The three islands that make up the USVI could not be more different. St. Thomas has one of the top duty free shopping Meccas of the Caribbean, with a bustling economy. St. John, mere minutes away, has set aside 80 percent of its land as a national park, and maintains a strong and vital stance as a eco-paradise. And, then there's St. Croix, which exudes more a Dutch experience than American, as well as feeling like a working island nation on it's own right. St. Croix has everything from a Heritage Trail to beer swilling pigs, as well as the distillery for Cruzan Rum, the USVI's signature tipple. Underwater, each is different, as well. St Thomas has somehow secretly amassed a wonderful, varied and lively collection of shipwrecks. St. Croix features incredible walls, a renowned macro dives under the Fredericksted pier, and it's own collection of wrecks that have become vigorous ecosystems. St. John diving is about shallow coral gardens and fringing reefs that have an amazing variety of hard and soft corals, sea fans and sponges.
When to go:
Year-round, although hurricane season is August through November.
When to Get the Best Deals:
August to October.
What to Pack:
3/2 mm wetsuit, sunscreen, mosquito repellent, sturdy shoes that can get wet for hiking, DAN card.
Seasonal averages: 26°C/78°F in winter and 28°C/83°F in summer.
Seasonal averages: 26°C/79°F in winter and 29°C/83°F in summer.
US Dollar. Credit cards are widely accepted.
Valid passport; check with local immigration office for visa requirements.
Included in your airfare.
What to Eat:
A typical USVI dinner might consist of broiled fish, fungi (boiled cornmeal cooked with okra) and salted cod fish cakes with spicy creole sauce. For snacks, try the conch fritters, pate (fried dough filled with various meats), johnny cakes (fried dough), or enjoy a wide variety of local tropical fruits.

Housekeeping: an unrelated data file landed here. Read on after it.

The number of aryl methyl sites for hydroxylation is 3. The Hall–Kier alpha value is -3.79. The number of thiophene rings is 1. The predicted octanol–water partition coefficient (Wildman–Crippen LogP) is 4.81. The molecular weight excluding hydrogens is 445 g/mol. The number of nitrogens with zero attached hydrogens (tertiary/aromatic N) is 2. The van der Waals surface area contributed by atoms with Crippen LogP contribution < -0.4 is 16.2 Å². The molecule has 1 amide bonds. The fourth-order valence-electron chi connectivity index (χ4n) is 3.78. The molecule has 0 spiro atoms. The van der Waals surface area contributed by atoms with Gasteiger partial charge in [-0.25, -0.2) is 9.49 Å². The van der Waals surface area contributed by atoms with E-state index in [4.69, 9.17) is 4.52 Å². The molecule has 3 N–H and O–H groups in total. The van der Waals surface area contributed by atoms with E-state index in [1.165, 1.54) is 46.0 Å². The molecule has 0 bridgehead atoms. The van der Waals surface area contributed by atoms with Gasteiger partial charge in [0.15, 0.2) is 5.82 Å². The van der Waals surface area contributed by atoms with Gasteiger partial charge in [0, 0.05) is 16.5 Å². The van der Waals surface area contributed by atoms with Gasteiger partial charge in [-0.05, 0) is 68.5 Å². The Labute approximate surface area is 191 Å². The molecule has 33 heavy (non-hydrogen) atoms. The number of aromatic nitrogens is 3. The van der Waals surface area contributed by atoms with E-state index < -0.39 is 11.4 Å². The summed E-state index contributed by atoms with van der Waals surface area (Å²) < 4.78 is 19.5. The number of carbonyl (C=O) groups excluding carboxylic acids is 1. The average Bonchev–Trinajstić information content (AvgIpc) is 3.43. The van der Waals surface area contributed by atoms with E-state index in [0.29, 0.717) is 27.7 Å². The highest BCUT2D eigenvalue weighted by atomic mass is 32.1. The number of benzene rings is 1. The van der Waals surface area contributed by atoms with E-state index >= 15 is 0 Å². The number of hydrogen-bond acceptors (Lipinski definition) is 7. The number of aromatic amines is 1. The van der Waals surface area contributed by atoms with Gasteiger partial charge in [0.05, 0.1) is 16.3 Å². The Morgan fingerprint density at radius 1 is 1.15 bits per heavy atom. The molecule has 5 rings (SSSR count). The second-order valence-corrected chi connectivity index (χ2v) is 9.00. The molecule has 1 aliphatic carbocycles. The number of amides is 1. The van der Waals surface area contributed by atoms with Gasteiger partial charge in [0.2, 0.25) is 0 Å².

What to Drink:
Cruzan rum from St. Croix is the favored drink of the USVI. Along with rum and rum drinks, you'll also find passionfruit juice, pumpkin punch, sorrel, soursop punch, banana punch, coconut water, peanut punch, bush tea and lemon tea on the drink menus. St. John Brewers make a variety of local beers, including Tropical Mango Pale Ale, and Fort Christian Brew Pub is the micro-brewery on St. Croix.
Shop in the famous Duty Free extravaganza of Charlotte Amalie on St. Thomas; soak up the sun at Trunk Bay or Cinnamon Bay beaches on bucolic St. John; hike the Heritage Trail on St. Croix and be sure to stop at the Cruzan Rum Factory and the Mt. Pellier Hut Domino Club to see the famed beer (nonalcoholic) swilling pigs. Each island has its eco-tours, nightlife and anything and everything to do with water sports.
Customs and Culture:
A long-standing tradition in the Virgin Islands is greeting someone before any conversation or other transaction starts. Be respectful and wear shirts and beach cover ups when in town.
Lifestyle Festival, St. Thomas, July; Mardi Croix, St. Croix, March; A Taste of St. Croix, April; St. John Festival, June/July;
Electricity and Internet:
120V/60Hz; Internet is available in most major hotels.
Drink the water?
Bottle water is recommended.
Amazing Marine Life
This striking beauty is a blue-gray color with yellow-rimmed scales, giving it an iridescent shimmer, highlighted by neon blue strips around the edges of its dorsal fins and gill covers, and brilliant yellow at the fringe of tail and fins.
Torpedo-shaped and metallic, this small squid can change color in an instant, and may be difficult to spot.
Unlike their reef-building cousins, cup corals encrust existing structures, bejeweling them with brilliant colors, particularly noteworthy under dive lights at night.